Most people have a pi shape, with more than one specialty, a specialist just happens to have a much narrower top than a generalist. As you zoom out of a specialists T-shape it becomes more like an I or single line, where as the Generalists stays as a T.

In one of the examples given, one team decided to force all the team members to work on each aspect of the project, testing, development, business analysts, etc. In the end, everyone loved id and creates an awesome product, however they had to force in on the team and they did lose people that didn’t want work that way.

I asked the question, “Can you teach generalist, and if so how?”, in which the answer didn’t necessarily answer my question but did give me some great insight. If a person wants to be a generalist, they are going to have to learn the basics, but they don’t have to go too far into the advance or expert levels of the field. In order to teach generalist, specialists need to be present to layout some heuristics, so that the generalists don’t need to dive so far down to learn the details of every solution.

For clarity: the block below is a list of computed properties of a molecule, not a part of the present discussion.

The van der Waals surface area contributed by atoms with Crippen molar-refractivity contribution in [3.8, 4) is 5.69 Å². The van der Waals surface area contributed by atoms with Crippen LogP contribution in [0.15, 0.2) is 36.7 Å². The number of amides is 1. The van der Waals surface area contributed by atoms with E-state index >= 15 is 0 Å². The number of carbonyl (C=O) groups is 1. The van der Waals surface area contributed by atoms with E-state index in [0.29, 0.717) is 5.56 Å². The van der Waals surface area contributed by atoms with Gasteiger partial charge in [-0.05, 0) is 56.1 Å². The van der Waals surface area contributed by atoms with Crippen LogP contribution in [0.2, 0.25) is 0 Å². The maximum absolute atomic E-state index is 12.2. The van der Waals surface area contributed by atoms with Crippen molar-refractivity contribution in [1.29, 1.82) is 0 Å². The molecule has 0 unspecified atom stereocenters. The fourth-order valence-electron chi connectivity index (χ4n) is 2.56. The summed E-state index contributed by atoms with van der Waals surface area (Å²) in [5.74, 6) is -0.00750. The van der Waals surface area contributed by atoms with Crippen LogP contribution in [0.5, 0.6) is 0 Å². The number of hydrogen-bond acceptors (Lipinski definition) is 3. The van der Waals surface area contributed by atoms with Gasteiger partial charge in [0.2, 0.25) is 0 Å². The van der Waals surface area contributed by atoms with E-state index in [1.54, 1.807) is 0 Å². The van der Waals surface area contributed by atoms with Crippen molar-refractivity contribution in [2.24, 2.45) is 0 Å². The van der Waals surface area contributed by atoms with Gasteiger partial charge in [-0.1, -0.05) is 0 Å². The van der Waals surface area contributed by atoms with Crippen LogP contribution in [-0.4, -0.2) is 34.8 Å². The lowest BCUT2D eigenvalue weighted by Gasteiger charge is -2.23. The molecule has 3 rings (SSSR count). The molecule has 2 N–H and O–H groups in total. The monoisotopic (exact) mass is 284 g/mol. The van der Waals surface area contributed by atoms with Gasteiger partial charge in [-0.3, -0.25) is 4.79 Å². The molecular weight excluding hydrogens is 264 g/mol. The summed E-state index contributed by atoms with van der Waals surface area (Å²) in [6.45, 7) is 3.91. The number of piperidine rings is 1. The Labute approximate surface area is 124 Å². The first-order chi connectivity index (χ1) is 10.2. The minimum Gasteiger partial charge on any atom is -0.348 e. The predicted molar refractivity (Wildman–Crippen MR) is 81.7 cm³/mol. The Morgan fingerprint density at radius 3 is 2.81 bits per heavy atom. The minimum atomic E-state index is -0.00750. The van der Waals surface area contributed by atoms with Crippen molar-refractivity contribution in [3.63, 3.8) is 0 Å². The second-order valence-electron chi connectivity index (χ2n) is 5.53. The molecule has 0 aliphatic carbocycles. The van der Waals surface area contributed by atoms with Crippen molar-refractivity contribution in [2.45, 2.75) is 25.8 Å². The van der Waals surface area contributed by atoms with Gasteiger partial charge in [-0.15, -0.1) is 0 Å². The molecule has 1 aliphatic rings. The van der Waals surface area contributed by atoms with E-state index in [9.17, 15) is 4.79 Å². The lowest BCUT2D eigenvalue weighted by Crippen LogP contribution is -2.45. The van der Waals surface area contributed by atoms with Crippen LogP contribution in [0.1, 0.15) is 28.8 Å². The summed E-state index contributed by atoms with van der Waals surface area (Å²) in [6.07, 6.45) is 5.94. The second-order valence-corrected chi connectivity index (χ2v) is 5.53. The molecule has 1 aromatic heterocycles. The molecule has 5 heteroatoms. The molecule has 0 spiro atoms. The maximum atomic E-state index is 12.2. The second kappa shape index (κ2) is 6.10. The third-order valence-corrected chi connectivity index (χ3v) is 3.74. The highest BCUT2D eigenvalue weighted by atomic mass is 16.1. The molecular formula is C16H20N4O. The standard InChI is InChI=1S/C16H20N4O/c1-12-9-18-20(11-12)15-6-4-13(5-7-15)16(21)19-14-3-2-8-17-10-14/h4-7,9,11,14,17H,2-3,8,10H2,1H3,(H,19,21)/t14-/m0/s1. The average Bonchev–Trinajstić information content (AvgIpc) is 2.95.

Handling interruptions during sprints

Sam Nadarajan presented a case study of what happened to his team when dealing with support cases for their product. Sam works on a project where they are shipping new releases every month and support the current production application being used.

He talks about how originally they would just add the support tickets to the same list that was being used to pull new tasks, but it grew out of hand and fixes weren’t being made in a timely fashion. They then divide the boards in two, and made one Kanban board that had the support cases and one Scrum board that had the new features, but still the team only focused on the Scrum board, because that is where all the conversation fell around.

Eventually they decided to rotate a developer each release onto the job of Ops and as problems came in that person would take on that task. When there were no support tickets left, they would be able to take time to refactor and improve the current features. Additionally as problems came up that the person on Ops was unable to solve, the team would swarm around the problem and share the knowledge.

As much as I think you should be able to have the whole team be on support and work on new tasks all the time, having a system like this in place makes for a fair environment and helps break down silos.

Written by Mark Schall on 05 May 2015